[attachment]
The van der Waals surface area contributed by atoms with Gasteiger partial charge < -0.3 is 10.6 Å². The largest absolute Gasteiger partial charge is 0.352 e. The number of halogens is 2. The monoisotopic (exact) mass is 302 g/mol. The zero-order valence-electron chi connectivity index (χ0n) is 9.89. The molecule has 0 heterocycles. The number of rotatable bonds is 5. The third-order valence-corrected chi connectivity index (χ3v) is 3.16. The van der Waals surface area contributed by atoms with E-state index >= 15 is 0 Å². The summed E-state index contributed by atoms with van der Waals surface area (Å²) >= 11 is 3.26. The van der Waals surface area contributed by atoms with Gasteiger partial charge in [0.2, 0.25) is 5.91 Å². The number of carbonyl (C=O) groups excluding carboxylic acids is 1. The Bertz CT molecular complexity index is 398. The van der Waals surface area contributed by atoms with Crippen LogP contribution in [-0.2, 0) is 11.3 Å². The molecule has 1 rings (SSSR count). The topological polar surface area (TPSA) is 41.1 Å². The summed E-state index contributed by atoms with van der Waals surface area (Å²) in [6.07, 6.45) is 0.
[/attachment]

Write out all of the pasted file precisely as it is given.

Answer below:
The van der Waals surface area contributed by atoms with Gasteiger partial charge < -0.3 is 10.6 Å². The largest absolute Gasteiger partial charge is 0.352 e. The number of halogens is 2. The monoisotopic (exact) mass is 302 g/mol. The zero-order valence-electron chi connectivity index (χ0n) is 9.89. The molecule has 0 heterocycles. The number of rotatable bonds is 5. The third-order valence-corrected chi connectivity index (χ3v) is 3.16. The van der Waals surface area contributed by atoms with E-state index >= 15 is 0 Å². The summed E-state index contributed by atoms with van der Waals surface area (Å²) >= 11 is 3.26. The van der Waals surface area contributed by atoms with Gasteiger partial charge in [0.2, 0.25) is 5.91 Å². The number of carbonyl (C=O) groups excluding carboxylic acids is 1. The Bertz CT molecular complexity index is 398. The van der Waals surface area contributed by atoms with Crippen LogP contribution in [-0.2, 0) is 11.3 Å². The molecule has 1 rings (SSSR count). The topological polar surface area (TPSA) is 41.1 Å². The summed E-state index contributed by atoms with van der Waals surface area (Å²) in [6.07, 6.45) is 0.